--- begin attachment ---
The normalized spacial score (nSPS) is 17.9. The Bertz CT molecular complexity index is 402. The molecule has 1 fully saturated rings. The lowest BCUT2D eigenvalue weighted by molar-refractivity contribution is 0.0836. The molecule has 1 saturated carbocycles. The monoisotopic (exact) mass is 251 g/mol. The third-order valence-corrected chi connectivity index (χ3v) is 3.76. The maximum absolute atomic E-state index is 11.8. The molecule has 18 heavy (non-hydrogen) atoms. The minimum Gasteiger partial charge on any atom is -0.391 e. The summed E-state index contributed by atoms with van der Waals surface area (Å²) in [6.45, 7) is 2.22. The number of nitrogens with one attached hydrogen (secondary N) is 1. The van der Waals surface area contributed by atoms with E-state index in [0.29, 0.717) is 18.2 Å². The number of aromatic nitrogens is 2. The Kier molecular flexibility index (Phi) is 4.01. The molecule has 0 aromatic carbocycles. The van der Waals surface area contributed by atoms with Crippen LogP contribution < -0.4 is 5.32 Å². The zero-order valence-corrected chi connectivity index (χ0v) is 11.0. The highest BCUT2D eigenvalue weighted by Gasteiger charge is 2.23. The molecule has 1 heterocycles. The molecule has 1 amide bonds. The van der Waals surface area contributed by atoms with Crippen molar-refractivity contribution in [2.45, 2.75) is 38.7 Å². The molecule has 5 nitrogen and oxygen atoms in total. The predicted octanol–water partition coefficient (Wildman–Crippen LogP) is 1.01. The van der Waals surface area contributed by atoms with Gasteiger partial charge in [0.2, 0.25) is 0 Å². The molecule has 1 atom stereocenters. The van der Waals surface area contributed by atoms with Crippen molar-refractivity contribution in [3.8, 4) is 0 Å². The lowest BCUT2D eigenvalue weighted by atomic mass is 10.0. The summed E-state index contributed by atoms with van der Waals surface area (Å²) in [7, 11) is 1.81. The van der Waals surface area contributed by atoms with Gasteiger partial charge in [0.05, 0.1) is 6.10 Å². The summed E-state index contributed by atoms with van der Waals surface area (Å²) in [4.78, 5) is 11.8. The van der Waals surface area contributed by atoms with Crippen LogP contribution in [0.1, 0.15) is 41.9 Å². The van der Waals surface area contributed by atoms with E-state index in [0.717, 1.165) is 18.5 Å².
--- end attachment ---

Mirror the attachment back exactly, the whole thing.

The normalized spacial score (nSPS) is 17.9. The Bertz CT molecular complexity index is 402. The molecule has 1 fully saturated rings. The lowest BCUT2D eigenvalue weighted by molar-refractivity contribution is 0.0836. The molecule has 1 saturated carbocycles. The monoisotopic (exact) mass is 251 g/mol. The third-order valence-corrected chi connectivity index (χ3v) is 3.76. The maximum absolute atomic E-state index is 11.8. The molecule has 18 heavy (non-hydrogen) atoms. The minimum Gasteiger partial charge on any atom is -0.391 e. The summed E-state index contributed by atoms with van der Waals surface area (Å²) in [6.45, 7) is 2.22. The number of nitrogens with one attached hydrogen (secondary N) is 1. The van der Waals surface area contributed by atoms with E-state index in [0.29, 0.717) is 18.2 Å². The number of aromatic nitrogens is 2. The Kier molecular flexibility index (Phi) is 4.01. The molecule has 0 aromatic carbocycles. The van der Waals surface area contributed by atoms with Crippen LogP contribution < -0.4 is 5.32 Å². The zero-order valence-corrected chi connectivity index (χ0v) is 11.0. The highest BCUT2D eigenvalue weighted by Gasteiger charge is 2.23. The molecule has 1 heterocycles. The molecule has 1 amide bonds. The van der Waals surface area contributed by atoms with Crippen molar-refractivity contribution in [2.45, 2.75) is 38.7 Å². The molecule has 5 nitrogen and oxygen atoms in total. The predicted octanol–water partition coefficient (Wildman–Crippen LogP) is 1.01. The van der Waals surface area contributed by atoms with Gasteiger partial charge in [0.2, 0.25) is 0 Å². The molecule has 1 atom stereocenters. The van der Waals surface area contributed by atoms with Crippen molar-refractivity contribution in [3.8, 4) is 0 Å². The lowest BCUT2D eigenvalue weighted by atomic mass is 10.0. The summed E-state index contributed by atoms with van der Waals surface area (Å²) in [7, 11) is 1.81. The van der Waals surface area contributed by atoms with Gasteiger partial charge in [0.05, 0.1) is 6.10 Å². The summed E-state index contributed by atoms with van der Waals surface area (Å²) in [4.78, 5) is 11.8. The van der Waals surface area contributed by atoms with Crippen LogP contribution in [0.1, 0.15) is 41.9 Å². The van der Waals surface area contributed by atoms with E-state index in [0.717, 1.165) is 18.5 Å².